The Invisible Hour: A Novel
With a truly imaginative structure, Alice Hoffman delves into what has become her trademark theme of magic. The Invisible Hour asks a grand “What if?” Not so much the question posed on the book’s jacket: What if Mia Jacob never found the library or The Scarlet Letter by Nathaniel Hawthorne? The larger question the novel contemplates is whether a young woman can escape so deeply into a book, and fall so deeply in love with its author that she time travels to 1837 to be with him? And what if their meeting and ensuing mutual love is what propelled him to write that very masterpiece, ultimately dedicating it to her?
Indeed, when Mia Jacobs breaks the rules of “The Community,” the cult-like farm setting in which she lived with her mother and was raised from birth to discover the small library in the town of Blackwell along with its kind librarian, a new world opens up to her. When she turns the cover of a first edition of The Scarlet Letter and reads its dedication, “To Mia, If it was a dream, it was ours alone and you were mine,” her imagination is set free. She wonders whether this book was truly meant as a message to her.
When Mia’s mother Ivy Jacob was a teenager in Boston, she found herself pregnant and ostracized by her Beacon Hill family. She fled to a farm in western Massachusetts overseen by Joel Davis who took care of her and protected her in a way her family never did. However, “The Community” had rigid rules where children were taken away from their mothers to be raised communally, where books or interaction with the outside world was forbidden, and where Joel Davis’s word was final. He took Ivy for a wife and treated her as his favorite, which led to some leniency when it came to Ivy and Mia’s behavior. However, when books were uncovered in haybales in the barn, somebody had to be punished. In order to protect her daughter, Ivy claimed they were hers and as a result, her beautiful long red hair was cut off.
Despite Mia trying to convince her mother that they should run away, Ivy feared Joel would find them and cause them harm. Indeed, he proved adept at seeking out Mia after her successful escape from The Community. During her low point, after her mother’s death, when Mia felt she has nothing left to lose, she made her way to the Blackwell Library in the dark of night, used a key the librarian had snuck her and asked for help.
Sarah, the librarian, was able to create a refuge for Mia across the state in Concord where she could begin a more normal life, attending school and spending time in the library. Joel was often spotted lurking nearby. He let her know he was watching by leaving the unmistakable red leaves of The Community’s signature apples, or by confronting her guardian Constance. After graduating from college, Mia finds her dream job working at the New York Public Library.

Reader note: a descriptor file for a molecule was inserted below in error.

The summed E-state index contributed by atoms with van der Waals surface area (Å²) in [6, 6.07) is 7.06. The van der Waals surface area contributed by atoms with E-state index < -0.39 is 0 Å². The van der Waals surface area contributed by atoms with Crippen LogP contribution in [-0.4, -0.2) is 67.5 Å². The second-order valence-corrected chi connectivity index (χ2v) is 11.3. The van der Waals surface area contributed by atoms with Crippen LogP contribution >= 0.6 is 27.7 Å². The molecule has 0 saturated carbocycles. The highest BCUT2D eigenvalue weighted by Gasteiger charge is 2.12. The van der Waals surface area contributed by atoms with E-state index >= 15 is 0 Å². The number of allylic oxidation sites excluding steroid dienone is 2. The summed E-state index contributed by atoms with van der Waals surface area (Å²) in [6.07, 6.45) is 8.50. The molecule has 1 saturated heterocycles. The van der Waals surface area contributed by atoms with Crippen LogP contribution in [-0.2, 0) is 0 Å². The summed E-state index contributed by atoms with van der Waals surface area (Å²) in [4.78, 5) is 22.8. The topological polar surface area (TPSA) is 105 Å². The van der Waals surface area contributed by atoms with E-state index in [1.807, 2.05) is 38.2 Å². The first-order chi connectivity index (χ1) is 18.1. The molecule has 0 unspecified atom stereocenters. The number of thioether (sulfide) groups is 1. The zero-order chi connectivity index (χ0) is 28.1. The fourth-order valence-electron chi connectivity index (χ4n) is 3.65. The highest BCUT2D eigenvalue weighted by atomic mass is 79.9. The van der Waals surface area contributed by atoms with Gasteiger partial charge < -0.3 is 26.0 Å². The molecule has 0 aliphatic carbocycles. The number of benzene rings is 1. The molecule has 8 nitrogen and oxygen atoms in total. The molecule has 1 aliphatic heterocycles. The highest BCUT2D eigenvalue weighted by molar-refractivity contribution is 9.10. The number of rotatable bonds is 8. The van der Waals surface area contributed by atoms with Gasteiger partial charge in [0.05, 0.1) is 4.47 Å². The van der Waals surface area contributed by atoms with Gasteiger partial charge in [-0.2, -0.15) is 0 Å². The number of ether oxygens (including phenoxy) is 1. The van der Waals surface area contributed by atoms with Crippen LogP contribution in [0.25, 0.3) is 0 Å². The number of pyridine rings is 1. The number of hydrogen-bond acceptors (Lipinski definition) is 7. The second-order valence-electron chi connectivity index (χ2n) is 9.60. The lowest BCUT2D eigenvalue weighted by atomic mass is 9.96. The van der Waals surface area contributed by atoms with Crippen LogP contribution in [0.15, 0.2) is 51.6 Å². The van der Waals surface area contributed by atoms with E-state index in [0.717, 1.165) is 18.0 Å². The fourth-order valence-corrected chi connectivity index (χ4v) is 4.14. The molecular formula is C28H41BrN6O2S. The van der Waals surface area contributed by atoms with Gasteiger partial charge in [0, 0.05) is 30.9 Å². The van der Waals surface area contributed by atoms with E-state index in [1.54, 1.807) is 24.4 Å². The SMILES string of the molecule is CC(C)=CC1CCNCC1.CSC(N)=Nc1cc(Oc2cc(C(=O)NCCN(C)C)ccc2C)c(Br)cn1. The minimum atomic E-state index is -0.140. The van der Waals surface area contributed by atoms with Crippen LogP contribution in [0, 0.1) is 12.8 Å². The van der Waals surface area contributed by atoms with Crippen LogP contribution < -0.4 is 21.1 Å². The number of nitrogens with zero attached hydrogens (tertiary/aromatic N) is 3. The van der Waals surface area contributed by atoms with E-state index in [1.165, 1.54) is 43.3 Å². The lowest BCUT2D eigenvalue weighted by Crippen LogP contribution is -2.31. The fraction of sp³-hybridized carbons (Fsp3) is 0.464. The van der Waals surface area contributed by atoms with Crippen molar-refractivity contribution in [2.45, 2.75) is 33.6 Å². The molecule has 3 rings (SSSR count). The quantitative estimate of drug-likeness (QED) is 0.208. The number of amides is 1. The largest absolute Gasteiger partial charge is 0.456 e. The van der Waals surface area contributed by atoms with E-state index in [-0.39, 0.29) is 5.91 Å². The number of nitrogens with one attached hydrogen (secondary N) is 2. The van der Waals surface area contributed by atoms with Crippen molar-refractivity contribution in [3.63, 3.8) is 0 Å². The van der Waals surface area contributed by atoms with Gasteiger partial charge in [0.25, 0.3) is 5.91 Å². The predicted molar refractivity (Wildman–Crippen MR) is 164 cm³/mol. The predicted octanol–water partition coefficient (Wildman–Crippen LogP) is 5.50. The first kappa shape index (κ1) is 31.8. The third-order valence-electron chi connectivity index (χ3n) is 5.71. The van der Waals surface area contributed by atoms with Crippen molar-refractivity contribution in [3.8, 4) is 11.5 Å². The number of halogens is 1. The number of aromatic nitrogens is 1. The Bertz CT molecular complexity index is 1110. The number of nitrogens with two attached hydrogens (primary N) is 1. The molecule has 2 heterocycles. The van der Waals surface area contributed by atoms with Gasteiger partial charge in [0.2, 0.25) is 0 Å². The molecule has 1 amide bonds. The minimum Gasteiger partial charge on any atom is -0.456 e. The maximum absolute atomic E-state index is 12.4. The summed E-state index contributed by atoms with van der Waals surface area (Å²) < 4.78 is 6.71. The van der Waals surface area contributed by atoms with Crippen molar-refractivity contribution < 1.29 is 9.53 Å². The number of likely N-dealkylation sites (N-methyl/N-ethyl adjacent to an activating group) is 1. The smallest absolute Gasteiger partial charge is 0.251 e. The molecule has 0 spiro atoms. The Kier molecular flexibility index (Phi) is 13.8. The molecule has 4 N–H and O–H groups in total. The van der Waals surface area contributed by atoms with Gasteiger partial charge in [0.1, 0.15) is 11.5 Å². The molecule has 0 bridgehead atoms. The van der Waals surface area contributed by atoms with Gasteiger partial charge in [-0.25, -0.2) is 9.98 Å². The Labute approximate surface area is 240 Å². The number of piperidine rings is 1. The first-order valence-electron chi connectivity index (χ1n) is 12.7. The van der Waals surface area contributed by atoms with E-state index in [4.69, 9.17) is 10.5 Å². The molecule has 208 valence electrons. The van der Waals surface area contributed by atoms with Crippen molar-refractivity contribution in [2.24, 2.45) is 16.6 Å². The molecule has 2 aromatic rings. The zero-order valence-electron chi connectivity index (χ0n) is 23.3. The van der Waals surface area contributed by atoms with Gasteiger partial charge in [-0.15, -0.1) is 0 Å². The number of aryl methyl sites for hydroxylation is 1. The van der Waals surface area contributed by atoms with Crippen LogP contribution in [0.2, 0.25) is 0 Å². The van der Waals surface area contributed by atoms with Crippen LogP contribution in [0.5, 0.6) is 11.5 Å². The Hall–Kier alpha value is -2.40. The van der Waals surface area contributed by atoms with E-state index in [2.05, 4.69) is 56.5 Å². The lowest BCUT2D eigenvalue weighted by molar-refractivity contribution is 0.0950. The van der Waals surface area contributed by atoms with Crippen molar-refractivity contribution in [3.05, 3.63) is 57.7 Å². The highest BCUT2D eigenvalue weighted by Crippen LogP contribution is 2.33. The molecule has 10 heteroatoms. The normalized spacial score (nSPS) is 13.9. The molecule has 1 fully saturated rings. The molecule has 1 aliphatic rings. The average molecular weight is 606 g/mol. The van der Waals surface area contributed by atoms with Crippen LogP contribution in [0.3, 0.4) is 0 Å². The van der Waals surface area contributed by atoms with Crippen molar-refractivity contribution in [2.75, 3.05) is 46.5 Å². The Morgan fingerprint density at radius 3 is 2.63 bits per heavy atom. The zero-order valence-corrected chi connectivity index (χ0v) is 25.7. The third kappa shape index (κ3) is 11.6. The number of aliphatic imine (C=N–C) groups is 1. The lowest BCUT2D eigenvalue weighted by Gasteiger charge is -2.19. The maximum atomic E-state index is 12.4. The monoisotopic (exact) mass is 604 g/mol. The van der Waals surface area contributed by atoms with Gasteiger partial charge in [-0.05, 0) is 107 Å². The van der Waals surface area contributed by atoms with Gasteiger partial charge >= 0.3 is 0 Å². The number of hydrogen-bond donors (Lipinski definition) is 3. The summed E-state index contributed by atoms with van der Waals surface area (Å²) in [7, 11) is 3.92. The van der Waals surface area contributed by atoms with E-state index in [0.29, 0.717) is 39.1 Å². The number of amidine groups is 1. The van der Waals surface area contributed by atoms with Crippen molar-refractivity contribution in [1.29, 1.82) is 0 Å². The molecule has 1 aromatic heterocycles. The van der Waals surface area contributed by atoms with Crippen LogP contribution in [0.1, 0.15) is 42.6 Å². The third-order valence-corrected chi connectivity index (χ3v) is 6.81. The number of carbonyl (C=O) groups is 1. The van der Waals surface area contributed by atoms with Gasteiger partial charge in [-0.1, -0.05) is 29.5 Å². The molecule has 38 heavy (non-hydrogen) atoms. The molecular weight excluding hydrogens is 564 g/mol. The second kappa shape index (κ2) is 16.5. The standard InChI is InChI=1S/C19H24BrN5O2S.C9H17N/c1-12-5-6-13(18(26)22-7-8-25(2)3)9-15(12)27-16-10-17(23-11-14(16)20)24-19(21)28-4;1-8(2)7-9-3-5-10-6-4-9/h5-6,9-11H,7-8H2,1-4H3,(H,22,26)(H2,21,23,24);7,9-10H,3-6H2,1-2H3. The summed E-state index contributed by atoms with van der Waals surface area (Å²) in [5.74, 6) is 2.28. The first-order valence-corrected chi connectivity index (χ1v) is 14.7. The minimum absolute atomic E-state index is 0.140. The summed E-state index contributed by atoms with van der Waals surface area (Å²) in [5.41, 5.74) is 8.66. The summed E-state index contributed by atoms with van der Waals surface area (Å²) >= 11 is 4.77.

The second half of the novel is set in the 1837 in Salem, MA where Nathaniel Hawthorne is a depressed young man, living with his mother and sisters. He feels a failure as a writer and guilt over his grandfather’s role persecuting women as part of the Salem witch trials. Mia’s copy of The Scarlet Letter is a key to time travel and she soon finds herself in Salem as well, spending time with Nathaniel in a secret cottage in the woods and buoying him with her love.
Not wanting to alter the course of history and because of Nathaniel’s sister Elizabeth’s reproachful warnings, Mia returns to the present. She has no choice to return to 1837, however, after Joel hunts her down, claiming she has stolen the deed to his farm. He is relentless in his pursuit and so Mia returns to the past, dragging Joel along with her. It is during this period that Mia realizes she is pregnant with Nathaniel’s child. She will return to the present where she will raise her daughter proudly as a single mother.
Unwed motherhood and the ostracization that comes with it is a constant backdrop, allowing Hoffman to connect the branding of Hester Prynne with the experiences of Ivy and later Mia. Nathaniel’s sister, Elizabeth, introduces Mia to a hill dubbed the Hill of Death by some, Salvation Point by others, a place where women went to eat herbs in order to bring about miscarriage. Mia tells her of a later time when women have many opportunities including higher education and professional, while still not having autonomy when it came to reproduction. Mia’s time travel highlights the many differences between the past and the present, however, with regard to women’s autonomy, Hoffman drives home the point that frightingly little has changed.